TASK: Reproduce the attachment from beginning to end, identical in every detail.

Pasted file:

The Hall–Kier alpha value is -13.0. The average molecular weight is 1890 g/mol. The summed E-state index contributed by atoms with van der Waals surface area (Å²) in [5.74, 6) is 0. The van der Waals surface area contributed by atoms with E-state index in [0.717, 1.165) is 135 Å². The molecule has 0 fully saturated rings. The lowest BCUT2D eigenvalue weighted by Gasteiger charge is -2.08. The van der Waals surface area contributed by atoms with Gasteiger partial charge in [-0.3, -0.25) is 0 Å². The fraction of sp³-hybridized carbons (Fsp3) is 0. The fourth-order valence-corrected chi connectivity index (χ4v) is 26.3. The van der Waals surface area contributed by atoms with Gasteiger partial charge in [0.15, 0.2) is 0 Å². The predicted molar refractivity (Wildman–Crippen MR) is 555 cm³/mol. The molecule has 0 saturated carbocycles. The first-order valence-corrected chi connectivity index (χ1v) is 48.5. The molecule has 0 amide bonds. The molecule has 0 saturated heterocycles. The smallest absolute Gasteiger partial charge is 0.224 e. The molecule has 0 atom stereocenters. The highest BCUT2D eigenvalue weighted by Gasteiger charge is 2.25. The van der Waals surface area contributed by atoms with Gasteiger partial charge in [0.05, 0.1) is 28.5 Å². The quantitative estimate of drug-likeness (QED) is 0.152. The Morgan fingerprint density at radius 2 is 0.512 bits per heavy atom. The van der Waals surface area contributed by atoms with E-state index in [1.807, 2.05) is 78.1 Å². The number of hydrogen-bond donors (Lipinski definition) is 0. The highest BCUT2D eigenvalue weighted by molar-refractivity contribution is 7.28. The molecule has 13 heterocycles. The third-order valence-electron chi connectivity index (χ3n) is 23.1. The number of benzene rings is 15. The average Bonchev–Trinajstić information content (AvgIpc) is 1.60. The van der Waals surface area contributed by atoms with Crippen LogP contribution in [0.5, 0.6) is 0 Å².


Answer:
The Hall–Kier alpha value is -13.0. The average molecular weight is 1890 g/mol. The summed E-state index contributed by atoms with van der Waals surface area (Å²) in [5.74, 6) is 0. The van der Waals surface area contributed by atoms with E-state index in [0.717, 1.165) is 135 Å². The molecule has 0 fully saturated rings. The lowest BCUT2D eigenvalue weighted by Gasteiger charge is -2.08. The van der Waals surface area contributed by atoms with Gasteiger partial charge in [-0.3, -0.25) is 0 Å². The fraction of sp³-hybridized carbons (Fsp3) is 0. The fourth-order valence-corrected chi connectivity index (χ4v) is 26.3. The van der Waals surface area contributed by atoms with Gasteiger partial charge in [0.15, 0.2) is 0 Å². The predicted molar refractivity (Wildman–Crippen MR) is 555 cm³/mol. The molecule has 0 saturated carbocycles. The first-order valence-corrected chi connectivity index (χ1v) is 48.5. The molecule has 0 amide bonds. The molecule has 0 saturated heterocycles. The smallest absolute Gasteiger partial charge is 0.224 e. The molecule has 0 atom stereocenters. The highest BCUT2D eigenvalue weighted by Gasteiger charge is 2.25. The van der Waals surface area contributed by atoms with Gasteiger partial charge in [0.05, 0.1) is 28.5 Å². The quantitative estimate of drug-likeness (QED) is 0.152. The Morgan fingerprint density at radius 2 is 0.512 bits per heavy atom. The van der Waals surface area contributed by atoms with E-state index in [1.807, 2.05) is 78.1 Å². The number of hydrogen-bond donors (Lipinski definition) is 0. The highest BCUT2D eigenvalue weighted by molar-refractivity contribution is 7.28. The molecule has 13 heterocycles. The third-order valence-electron chi connectivity index (χ3n) is 23.1. The number of benzene rings is 15. The average Bonchev–Trinajstić information content (AvgIpc) is 1.60. The van der Waals surface area contributed by atoms with Crippen LogP contribution in [0.5, 0.6) is 0 Å².